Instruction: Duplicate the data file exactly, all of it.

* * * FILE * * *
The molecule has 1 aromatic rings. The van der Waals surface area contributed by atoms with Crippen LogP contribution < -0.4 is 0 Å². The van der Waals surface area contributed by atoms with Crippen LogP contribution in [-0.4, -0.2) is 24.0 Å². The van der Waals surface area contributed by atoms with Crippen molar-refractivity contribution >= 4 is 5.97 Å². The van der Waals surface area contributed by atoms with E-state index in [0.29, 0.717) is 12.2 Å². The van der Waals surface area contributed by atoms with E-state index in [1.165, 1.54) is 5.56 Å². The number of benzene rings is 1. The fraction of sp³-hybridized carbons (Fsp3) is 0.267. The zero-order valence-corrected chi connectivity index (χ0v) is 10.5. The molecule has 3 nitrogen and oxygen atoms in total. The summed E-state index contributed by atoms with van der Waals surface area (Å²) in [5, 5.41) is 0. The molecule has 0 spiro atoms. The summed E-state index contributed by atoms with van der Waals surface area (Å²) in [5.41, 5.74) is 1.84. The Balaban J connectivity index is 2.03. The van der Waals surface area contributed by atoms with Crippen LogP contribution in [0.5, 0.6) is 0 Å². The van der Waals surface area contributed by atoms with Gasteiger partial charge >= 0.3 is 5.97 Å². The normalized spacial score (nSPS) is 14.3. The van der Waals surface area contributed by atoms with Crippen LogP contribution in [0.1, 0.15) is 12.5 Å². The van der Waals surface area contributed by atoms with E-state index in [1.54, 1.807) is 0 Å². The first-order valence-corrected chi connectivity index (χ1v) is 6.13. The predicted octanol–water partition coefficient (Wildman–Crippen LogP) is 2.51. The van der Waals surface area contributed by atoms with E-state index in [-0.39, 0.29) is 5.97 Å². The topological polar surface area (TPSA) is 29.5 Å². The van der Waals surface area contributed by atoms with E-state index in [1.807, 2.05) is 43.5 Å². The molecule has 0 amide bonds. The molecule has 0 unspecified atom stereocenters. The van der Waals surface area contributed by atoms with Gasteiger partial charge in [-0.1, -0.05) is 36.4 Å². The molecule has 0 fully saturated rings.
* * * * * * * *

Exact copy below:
The molecule has 1 aromatic rings. The van der Waals surface area contributed by atoms with Crippen LogP contribution < -0.4 is 0 Å². The van der Waals surface area contributed by atoms with Crippen LogP contribution in [-0.4, -0.2) is 24.0 Å². The van der Waals surface area contributed by atoms with Crippen molar-refractivity contribution >= 4 is 5.97 Å². The van der Waals surface area contributed by atoms with E-state index in [0.29, 0.717) is 12.2 Å². The van der Waals surface area contributed by atoms with E-state index in [1.165, 1.54) is 5.56 Å². The number of benzene rings is 1. The fraction of sp³-hybridized carbons (Fsp3) is 0.267. The zero-order valence-corrected chi connectivity index (χ0v) is 10.5. The molecule has 3 nitrogen and oxygen atoms in total. The summed E-state index contributed by atoms with van der Waals surface area (Å²) in [5, 5.41) is 0. The molecule has 0 spiro atoms. The summed E-state index contributed by atoms with van der Waals surface area (Å²) in [5.41, 5.74) is 1.84. The Balaban J connectivity index is 2.03. The van der Waals surface area contributed by atoms with Crippen LogP contribution in [0.5, 0.6) is 0 Å². The van der Waals surface area contributed by atoms with Gasteiger partial charge >= 0.3 is 5.97 Å². The normalized spacial score (nSPS) is 14.3. The van der Waals surface area contributed by atoms with Crippen LogP contribution in [0.1, 0.15) is 12.5 Å². The van der Waals surface area contributed by atoms with E-state index in [1.54, 1.807) is 0 Å². The first-order valence-corrected chi connectivity index (χ1v) is 6.13. The predicted octanol–water partition coefficient (Wildman–Crippen LogP) is 2.51. The van der Waals surface area contributed by atoms with E-state index in [-0.39, 0.29) is 5.97 Å². The topological polar surface area (TPSA) is 29.5 Å². The van der Waals surface area contributed by atoms with E-state index in [1.807, 2.05) is 43.5 Å². The molecule has 0 amide bonds. The molecule has 0 unspecified atom stereocenters. The van der Waals surface area contributed by atoms with Gasteiger partial charge in [-0.1, -0.05) is 36.4 Å². The molecule has 0 fully saturated rings.